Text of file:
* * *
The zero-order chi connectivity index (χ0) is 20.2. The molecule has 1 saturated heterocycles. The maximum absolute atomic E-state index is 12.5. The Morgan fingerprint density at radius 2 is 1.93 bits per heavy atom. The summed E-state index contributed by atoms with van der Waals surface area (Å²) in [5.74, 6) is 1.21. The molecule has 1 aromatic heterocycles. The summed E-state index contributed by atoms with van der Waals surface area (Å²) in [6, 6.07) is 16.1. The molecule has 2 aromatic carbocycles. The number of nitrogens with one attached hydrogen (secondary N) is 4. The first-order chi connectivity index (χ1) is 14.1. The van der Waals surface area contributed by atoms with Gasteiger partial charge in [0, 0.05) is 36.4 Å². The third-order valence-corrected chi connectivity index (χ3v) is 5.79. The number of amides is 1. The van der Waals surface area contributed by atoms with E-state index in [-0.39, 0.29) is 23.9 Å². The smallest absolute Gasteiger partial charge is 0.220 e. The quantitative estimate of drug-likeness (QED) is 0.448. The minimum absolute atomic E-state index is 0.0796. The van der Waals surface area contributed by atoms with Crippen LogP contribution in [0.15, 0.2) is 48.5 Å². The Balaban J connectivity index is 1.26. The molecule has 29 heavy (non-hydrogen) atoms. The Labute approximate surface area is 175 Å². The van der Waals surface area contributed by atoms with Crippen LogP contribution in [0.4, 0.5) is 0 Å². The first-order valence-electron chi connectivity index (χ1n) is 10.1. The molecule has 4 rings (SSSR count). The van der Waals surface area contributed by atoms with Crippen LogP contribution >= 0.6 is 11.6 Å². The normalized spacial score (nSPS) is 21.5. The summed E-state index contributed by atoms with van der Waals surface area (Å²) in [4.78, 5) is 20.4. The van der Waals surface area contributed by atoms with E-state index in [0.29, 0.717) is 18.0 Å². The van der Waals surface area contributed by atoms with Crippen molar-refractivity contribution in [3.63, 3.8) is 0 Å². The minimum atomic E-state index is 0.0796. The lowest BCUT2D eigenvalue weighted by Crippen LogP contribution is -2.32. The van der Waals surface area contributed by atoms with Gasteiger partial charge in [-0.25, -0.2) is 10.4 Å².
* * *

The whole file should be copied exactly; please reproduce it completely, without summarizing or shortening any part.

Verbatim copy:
The zero-order chi connectivity index (χ0) is 20.2. The molecule has 1 saturated heterocycles. The maximum absolute atomic E-state index is 12.5. The Morgan fingerprint density at radius 2 is 1.93 bits per heavy atom. The summed E-state index contributed by atoms with van der Waals surface area (Å²) in [5.74, 6) is 1.21. The molecule has 1 aromatic heterocycles. The summed E-state index contributed by atoms with van der Waals surface area (Å²) in [6, 6.07) is 16.1. The molecule has 2 aromatic carbocycles. The number of nitrogens with one attached hydrogen (secondary N) is 4. The first-order chi connectivity index (χ1) is 14.1. The van der Waals surface area contributed by atoms with Gasteiger partial charge in [0, 0.05) is 36.4 Å². The third-order valence-corrected chi connectivity index (χ3v) is 5.79. The number of amides is 1. The van der Waals surface area contributed by atoms with E-state index in [-0.39, 0.29) is 23.9 Å². The smallest absolute Gasteiger partial charge is 0.220 e. The quantitative estimate of drug-likeness (QED) is 0.448. The minimum absolute atomic E-state index is 0.0796. The van der Waals surface area contributed by atoms with Crippen LogP contribution in [0.15, 0.2) is 48.5 Å². The Balaban J connectivity index is 1.26. The molecule has 29 heavy (non-hydrogen) atoms. The Labute approximate surface area is 175 Å². The van der Waals surface area contributed by atoms with Crippen LogP contribution in [0.4, 0.5) is 0 Å². The first-order valence-electron chi connectivity index (χ1n) is 10.1. The molecule has 4 rings (SSSR count). The van der Waals surface area contributed by atoms with Crippen LogP contribution >= 0.6 is 11.6 Å². The normalized spacial score (nSPS) is 21.5. The summed E-state index contributed by atoms with van der Waals surface area (Å²) in [4.78, 5) is 20.4. The van der Waals surface area contributed by atoms with E-state index in [0.29, 0.717) is 18.0 Å². The van der Waals surface area contributed by atoms with Crippen molar-refractivity contribution in [3.63, 3.8) is 0 Å². The minimum atomic E-state index is 0.0796. The lowest BCUT2D eigenvalue weighted by Crippen LogP contribution is -2.32. The van der Waals surface area contributed by atoms with Gasteiger partial charge in [-0.25, -0.2) is 10.4 Å².